Offline Jeff Wrangler

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Re: In the New Yorker...
« Reply #2107 on: April 29, 2019, 02:22:02 pm »
Over lunch today, I finished Anne Boyer's article on being a breast cancer patient (April 15). Horrible. Just horrible. At work I read a lot about the treatments, but never about the side effects.

I suppose what shocked me the most is that she made it sound as if her double mastectomy was almost treated like out-patient surgery. And she was expected to return to work ten days after that major surgery? That's barbaric. And I think her point about being single and having no one to participate in her care after surgery applies to just about any serious illness and treatment. What are we supposed to do?

BTW, I know of at least one man who died of breast cancer. I knew him in college. He wrote a column (he had a rapier wit) while I was editor of the campus paper. Later he was editor for a time of the Philadelphia Gay News. IIRC, that's how I learned of his death and the cause of it. As a former editor, his death merited a short article in the paper.
"It is required of every man that the spirit within him should walk abroad among his fellow-men, and travel far and wide."--Charles Dickens.

Offline serious crayons

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Re: In the New Yorker...
« Reply #2108 on: April 29, 2019, 09:27:35 pm »
New one on me, and I'd be very suspicious of anything called that.

No need to be suspicious -- it's been more or less the broadly accepted, reasonably neutral, standard term for years. It refers to nonfiction that's written with a little (or in some cases a lot) more literary flare than, say, a straight-up newspaper article or an encyclopedia entry or an article for a peer-reviewed scientific journal. I would classify many or most New Yorker articles as creative nonfiction. For one example of what distinguishes them, they often include physical descriptions of the people they talk to even if their appearances aren't essential to the story.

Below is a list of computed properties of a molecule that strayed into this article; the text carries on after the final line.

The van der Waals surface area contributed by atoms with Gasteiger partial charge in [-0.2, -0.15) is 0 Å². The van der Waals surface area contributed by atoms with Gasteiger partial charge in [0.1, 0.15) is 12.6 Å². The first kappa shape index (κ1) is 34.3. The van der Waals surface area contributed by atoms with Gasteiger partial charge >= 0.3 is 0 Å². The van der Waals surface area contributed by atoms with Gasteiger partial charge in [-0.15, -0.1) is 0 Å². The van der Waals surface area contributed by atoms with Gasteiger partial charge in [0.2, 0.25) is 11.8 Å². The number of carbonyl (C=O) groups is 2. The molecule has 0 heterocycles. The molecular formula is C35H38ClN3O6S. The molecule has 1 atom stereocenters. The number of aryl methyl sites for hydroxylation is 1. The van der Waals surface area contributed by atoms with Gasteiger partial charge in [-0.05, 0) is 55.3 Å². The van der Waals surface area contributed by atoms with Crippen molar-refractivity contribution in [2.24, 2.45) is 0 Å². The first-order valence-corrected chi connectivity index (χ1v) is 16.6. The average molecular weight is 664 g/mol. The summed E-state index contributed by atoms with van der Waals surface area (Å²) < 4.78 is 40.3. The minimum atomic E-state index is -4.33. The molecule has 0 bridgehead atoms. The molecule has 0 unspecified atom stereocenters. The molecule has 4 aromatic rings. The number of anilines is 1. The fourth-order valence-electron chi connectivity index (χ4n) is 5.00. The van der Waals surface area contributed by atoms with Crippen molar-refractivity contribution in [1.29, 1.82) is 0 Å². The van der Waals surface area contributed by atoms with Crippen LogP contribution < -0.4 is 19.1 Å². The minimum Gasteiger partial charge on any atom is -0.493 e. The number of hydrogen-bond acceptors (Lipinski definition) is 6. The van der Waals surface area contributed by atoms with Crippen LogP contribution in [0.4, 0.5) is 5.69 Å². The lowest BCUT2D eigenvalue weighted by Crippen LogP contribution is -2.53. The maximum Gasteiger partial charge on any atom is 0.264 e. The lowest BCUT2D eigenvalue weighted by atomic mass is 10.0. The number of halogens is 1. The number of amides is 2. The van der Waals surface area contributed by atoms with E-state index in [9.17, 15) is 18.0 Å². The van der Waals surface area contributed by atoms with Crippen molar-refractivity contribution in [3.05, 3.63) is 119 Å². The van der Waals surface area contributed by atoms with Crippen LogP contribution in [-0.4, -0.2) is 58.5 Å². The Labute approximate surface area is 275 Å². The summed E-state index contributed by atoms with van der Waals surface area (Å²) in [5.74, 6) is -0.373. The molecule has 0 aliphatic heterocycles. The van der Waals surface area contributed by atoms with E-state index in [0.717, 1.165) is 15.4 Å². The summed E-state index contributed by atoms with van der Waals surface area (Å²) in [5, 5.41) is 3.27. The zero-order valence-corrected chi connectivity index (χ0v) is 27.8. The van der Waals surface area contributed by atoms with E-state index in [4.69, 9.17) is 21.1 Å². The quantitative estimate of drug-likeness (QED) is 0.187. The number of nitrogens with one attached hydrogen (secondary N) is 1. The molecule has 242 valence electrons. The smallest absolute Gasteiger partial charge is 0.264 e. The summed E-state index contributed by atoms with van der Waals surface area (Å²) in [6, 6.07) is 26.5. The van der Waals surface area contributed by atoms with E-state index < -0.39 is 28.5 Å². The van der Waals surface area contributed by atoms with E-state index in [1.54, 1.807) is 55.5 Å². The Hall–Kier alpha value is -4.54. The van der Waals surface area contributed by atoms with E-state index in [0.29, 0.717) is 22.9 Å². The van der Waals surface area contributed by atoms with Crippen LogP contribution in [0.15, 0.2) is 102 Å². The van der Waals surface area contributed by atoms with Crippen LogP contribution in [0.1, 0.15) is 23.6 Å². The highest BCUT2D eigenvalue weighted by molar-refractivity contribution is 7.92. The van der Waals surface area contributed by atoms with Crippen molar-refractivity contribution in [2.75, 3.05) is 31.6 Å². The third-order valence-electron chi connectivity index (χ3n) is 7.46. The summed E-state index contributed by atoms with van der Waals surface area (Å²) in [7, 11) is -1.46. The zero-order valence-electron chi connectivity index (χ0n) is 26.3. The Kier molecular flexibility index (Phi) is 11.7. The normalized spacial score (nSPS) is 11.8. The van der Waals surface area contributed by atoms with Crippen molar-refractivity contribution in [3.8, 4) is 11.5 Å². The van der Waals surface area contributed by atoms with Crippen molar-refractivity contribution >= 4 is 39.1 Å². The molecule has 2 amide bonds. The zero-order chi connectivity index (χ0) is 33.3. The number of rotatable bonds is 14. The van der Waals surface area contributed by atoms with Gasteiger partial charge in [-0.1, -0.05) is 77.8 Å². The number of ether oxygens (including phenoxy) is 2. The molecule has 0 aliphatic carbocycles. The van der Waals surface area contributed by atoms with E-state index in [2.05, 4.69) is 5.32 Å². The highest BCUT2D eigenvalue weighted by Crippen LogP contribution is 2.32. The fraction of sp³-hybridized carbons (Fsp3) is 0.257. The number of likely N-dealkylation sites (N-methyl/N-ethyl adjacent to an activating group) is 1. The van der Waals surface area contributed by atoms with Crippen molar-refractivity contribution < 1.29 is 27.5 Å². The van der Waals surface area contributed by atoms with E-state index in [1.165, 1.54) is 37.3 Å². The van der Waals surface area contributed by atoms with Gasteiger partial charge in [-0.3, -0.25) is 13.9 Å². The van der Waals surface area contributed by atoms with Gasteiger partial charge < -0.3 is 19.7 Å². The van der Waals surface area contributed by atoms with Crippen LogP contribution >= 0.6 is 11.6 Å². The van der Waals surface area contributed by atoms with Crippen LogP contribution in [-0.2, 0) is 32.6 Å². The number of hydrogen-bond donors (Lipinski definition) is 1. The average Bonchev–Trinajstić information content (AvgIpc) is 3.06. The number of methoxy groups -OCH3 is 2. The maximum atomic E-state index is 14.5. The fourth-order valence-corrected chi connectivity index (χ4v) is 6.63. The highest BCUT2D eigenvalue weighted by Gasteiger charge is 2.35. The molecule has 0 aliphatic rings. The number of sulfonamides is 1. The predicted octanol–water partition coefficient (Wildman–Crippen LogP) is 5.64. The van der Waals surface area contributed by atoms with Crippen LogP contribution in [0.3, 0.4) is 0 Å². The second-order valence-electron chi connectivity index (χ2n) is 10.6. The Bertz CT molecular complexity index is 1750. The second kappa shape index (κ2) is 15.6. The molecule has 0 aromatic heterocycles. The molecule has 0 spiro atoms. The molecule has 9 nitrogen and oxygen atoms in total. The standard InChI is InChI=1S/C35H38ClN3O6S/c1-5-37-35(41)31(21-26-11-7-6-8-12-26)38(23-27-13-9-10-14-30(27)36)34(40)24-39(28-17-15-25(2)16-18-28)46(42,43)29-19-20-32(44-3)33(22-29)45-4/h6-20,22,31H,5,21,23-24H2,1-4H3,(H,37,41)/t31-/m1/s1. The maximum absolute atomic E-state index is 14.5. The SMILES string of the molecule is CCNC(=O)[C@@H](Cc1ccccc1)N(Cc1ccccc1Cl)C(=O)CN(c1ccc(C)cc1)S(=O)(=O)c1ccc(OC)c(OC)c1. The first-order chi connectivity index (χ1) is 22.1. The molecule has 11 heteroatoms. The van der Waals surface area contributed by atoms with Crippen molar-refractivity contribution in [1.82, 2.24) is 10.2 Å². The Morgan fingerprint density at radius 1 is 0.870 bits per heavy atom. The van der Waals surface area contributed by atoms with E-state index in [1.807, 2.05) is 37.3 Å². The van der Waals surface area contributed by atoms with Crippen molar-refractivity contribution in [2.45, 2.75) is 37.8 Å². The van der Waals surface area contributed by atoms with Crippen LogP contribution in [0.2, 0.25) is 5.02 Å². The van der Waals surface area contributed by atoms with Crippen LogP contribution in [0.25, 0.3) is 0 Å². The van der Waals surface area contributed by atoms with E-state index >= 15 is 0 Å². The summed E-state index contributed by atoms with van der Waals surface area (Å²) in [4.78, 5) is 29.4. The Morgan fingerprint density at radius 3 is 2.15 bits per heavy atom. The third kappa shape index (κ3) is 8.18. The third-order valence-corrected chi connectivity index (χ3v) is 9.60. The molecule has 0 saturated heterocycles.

Here's Jeffrey Toobin's description of Michael Cohen in a piece I just saw today:

Cohen, who is fifty-two, has an unlined face, more or less permanently set in a hangdog scowl, and a voice that retains the unmistakable trace of his childhood on Long Island. In conversation, he jumps from topic to topic in a jittery staccato. To sit with him today is to listen to a fugue of self-pity and rage, from a man who also exhibits some understandable bewilderment at his plight.

Wow, most people know what he looks like and don't need to be told, but this is a perfect description of the guy, which enhances the prose. You wouldn't see that in an ordinary newspaper story. It might seem like a stretch to call Jeffrey Toobin's very factual reporting of legal affairs "creative," but at least some would qualify. They're definitely at one end of the spectrum; creative nonfiction goes all the way to kind of more avante garde stuff that even I don't like that much. My tastes fall somewhere in between. (Even many "duty" NYer articles are creative nonfiction, if they're written in a colorful, novelistic way about something you're not especially interested in but seems important enough to read.) Some people call it literary nonfiction.




Offline Jeff Wrangler

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Re: In the New Yorker...
« Reply #2109 on: May 02, 2019, 04:27:18 pm »
I read the John Hersey article (April 29) over lunch today. (Hersey was quite good-looking, wasn't he?) I've never read Hiroshima; clearly, I should. I was fascinated by the quotation on page 68 of the opening of the book. It immediately reminded me of another book, published nine years after "Hiroshima" first appeared in The New Yorker. Walter Lord used pretty much the same form in his A Night to Remember (1955), about the sinking of the Titanic, that Hersey had pioneered in The New Yorker: "It was almost 11:40 p.m. on Sunday, the 14th of April, 1912." I found Lord's use of "time stamps" and the perspectives of different people riveting. Now I guess I know where he got the idea.
"It is required of every man that the spirit within him should walk abroad among his fellow-men, and travel far and wide."--Charles Dickens.